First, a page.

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A brief history of the various books used by Wesleyan Methodism

I have tried to list all the books produced by the various branches of the Methodist Church on the 'Methodist Hymn Books' page. As you will see, I have copies of very many of these books (and if you can fill in any of my blanks, I would be very grateful).

This page, however, concentrates solely on the history of the hymn books produced within Wesleyan Methodism: I may later publish details of the other branches of British Methodism.

Between them, the two Wesley brothers, John and Charles, published many hymn books. The earliest book that John published was 'A Collection of Psalms and Hymns', 1737, printed in Charlestown, for use by the congregations in his charge in Georgia, consisting of 70 hymns, half of them by Isaac Watts; a second book with the same title was published on his return to England, invoiced on that important day 24th May, 1738. He produced yet another 'Psalms and Hymns' in 1741, which passed through many editions (and, enlarged by Dr. Coke, was officially commended by the conference of 1816 to be used at morning worship).

Charles Wesley, by this time, had also started his career as a hymn-writer. The actual number of hymns he wrote is disputed (estimates varying between 6,500 to over 7,000). In 1739 John published 'Hymns and Sacred Poems', containing hymns by Charles for the major festivals of the year. In successive editions of this book, and others, Charles covered all aspects of Christian doctrine and personal faith.

In 1753 John published 'Hymns and Spiritual Songs Intended for the Use of Real Christians of all Denominations', which was drawn entirely from 'Hymns and Sacred Poems'. This book achieved over thirty editions.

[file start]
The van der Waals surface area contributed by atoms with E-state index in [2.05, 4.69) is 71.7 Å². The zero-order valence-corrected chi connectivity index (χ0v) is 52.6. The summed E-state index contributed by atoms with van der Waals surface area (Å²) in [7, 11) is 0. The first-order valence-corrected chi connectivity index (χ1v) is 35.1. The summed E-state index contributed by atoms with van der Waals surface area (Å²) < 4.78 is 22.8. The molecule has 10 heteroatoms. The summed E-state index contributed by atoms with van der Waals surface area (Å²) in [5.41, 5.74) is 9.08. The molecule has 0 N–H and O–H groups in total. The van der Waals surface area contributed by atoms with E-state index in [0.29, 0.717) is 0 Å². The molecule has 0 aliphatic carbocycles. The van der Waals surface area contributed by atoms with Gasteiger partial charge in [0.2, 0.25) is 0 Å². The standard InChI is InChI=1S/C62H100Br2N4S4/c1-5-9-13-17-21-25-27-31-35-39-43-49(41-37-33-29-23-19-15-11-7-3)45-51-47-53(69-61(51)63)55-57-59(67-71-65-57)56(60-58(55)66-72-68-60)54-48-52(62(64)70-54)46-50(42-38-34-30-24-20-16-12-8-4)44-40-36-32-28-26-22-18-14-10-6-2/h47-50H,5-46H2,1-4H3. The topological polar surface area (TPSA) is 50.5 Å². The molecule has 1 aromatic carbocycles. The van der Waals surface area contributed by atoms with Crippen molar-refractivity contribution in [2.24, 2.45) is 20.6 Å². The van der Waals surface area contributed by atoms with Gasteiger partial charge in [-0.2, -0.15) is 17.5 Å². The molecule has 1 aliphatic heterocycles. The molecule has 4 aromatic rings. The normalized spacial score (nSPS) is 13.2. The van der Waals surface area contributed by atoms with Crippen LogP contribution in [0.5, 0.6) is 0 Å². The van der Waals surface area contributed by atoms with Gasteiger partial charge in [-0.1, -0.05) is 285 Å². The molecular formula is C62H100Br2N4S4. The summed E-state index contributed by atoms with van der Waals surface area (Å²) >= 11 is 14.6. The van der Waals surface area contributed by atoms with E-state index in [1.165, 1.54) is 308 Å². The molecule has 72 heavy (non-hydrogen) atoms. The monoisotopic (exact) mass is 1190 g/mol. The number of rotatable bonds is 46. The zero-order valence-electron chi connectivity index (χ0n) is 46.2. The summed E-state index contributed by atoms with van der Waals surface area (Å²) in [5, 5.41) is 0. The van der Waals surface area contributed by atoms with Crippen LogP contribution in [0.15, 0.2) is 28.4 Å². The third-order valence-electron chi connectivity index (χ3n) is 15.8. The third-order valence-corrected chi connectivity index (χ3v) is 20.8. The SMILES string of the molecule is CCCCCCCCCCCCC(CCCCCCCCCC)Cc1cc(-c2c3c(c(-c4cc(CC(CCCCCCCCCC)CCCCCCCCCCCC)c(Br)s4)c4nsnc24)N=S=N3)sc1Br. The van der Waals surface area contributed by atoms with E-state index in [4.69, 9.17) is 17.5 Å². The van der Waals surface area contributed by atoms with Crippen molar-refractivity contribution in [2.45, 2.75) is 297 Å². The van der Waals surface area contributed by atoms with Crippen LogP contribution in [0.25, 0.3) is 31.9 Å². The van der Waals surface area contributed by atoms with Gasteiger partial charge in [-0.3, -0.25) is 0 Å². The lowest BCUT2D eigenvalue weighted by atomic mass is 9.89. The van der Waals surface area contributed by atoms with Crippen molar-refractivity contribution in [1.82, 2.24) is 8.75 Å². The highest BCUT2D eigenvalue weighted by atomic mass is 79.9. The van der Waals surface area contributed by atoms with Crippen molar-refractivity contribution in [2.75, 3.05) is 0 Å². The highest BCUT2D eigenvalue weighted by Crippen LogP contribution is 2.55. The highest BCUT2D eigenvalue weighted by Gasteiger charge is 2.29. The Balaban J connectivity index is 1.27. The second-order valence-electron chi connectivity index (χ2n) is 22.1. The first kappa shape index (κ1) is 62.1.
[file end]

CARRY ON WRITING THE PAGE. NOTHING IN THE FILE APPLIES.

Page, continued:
His 'Select Hymns with Tunes Annext', 1761, enlarged in 1765, provided a music section, entitled 'Sacred Melody', which provided a tune for each hymn.

His most important (at least in the sense of long-lasting) work was the 1780 'A Collection of Hymns for the Use of the People called Methodists' (also known as the 'Large Hymn Book') This book contained 525 hymns, seven written by Isaac Watts, two by Henry More and one each by George Herbert, John's father, Samuel Wesley (Rector of Epworth) and the Rev. Samuel Wesley, his elder brother, schoolmaster. Nineteen were his own translations from the German hymns, one from Spanish and one, certainly, at least, edited by him, from the French. The number of original hymns contributed by John is still under debate. Dr. Henry Bett, in 'The Hymns of Methodism', 1945, working from literary criteria, attributed sixteen to him. The rest were undoubtedly by Charles Wesley.

He later published two smaller selections, 1785 (220 hymns) and 1787 (250) under the title 'A Pocket Hymn Book for the Use of Christians of all Denominations'; both had tunes assigned and both adhered to the subject arrangement and aims of the 1780 book.

Editions supervised by Wesley and all, to some extent, revised, appear in 1781, 1782, 1784, 1788 and 1791, although the last may not have come into circulation until after his death on 2nd March.

Following Wesley's death, changes were made by the Bookroom. In the edition of 1796 there were nine substitutions, two additions by duplication of numbers, including the hymn by Addison, 'When all thy mercies O my God', and twelve others in a section headed 'Additional Hymns'. Seven of these were taken from the Wesley Tract, 'Hymns on the Lord's Supper'. The changes of 1797 were increased to twenty eight substitutions, twelve additions by duplication of numbers, with twenty five under 'Additional Hymns'. Authors included Addison, Hart, Bakewell and William Cowper.